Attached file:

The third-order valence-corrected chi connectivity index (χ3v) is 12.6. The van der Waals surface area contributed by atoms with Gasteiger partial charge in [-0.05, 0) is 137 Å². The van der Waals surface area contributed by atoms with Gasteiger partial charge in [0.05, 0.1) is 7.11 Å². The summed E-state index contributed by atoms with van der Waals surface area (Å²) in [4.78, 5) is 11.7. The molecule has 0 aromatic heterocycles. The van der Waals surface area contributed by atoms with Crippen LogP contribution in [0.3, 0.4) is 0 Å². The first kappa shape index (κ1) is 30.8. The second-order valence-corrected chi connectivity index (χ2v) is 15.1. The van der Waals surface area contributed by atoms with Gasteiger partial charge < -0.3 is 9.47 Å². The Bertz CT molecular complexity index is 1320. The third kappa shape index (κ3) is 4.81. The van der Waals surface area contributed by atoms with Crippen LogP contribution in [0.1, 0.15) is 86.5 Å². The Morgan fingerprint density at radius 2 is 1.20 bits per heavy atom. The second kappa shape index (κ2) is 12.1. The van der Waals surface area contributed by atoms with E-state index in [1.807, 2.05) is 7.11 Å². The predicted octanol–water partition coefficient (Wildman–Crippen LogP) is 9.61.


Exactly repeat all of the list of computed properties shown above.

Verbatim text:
The third-order valence-corrected chi connectivity index (χ3v) is 12.6. The van der Waals surface area contributed by atoms with Gasteiger partial charge in [-0.05, 0) is 137 Å². The van der Waals surface area contributed by atoms with Gasteiger partial charge in [0.05, 0.1) is 7.11 Å². The summed E-state index contributed by atoms with van der Waals surface area (Å²) in [4.78, 5) is 11.7. The molecule has 0 aromatic heterocycles. The van der Waals surface area contributed by atoms with Crippen LogP contribution in [0.3, 0.4) is 0 Å². The first kappa shape index (κ1) is 30.8. The second-order valence-corrected chi connectivity index (χ2v) is 15.1. The van der Waals surface area contributed by atoms with Gasteiger partial charge < -0.3 is 9.47 Å². The Bertz CT molecular complexity index is 1320. The third kappa shape index (κ3) is 4.81. The van der Waals surface area contributed by atoms with Crippen LogP contribution in [0.1, 0.15) is 86.5 Å². The Morgan fingerprint density at radius 2 is 1.20 bits per heavy atom. The second kappa shape index (κ2) is 12.1. The van der Waals surface area contributed by atoms with E-state index in [1.807, 2.05) is 7.11 Å². The predicted octanol–water partition coefficient (Wildman–Crippen LogP) is 9.61.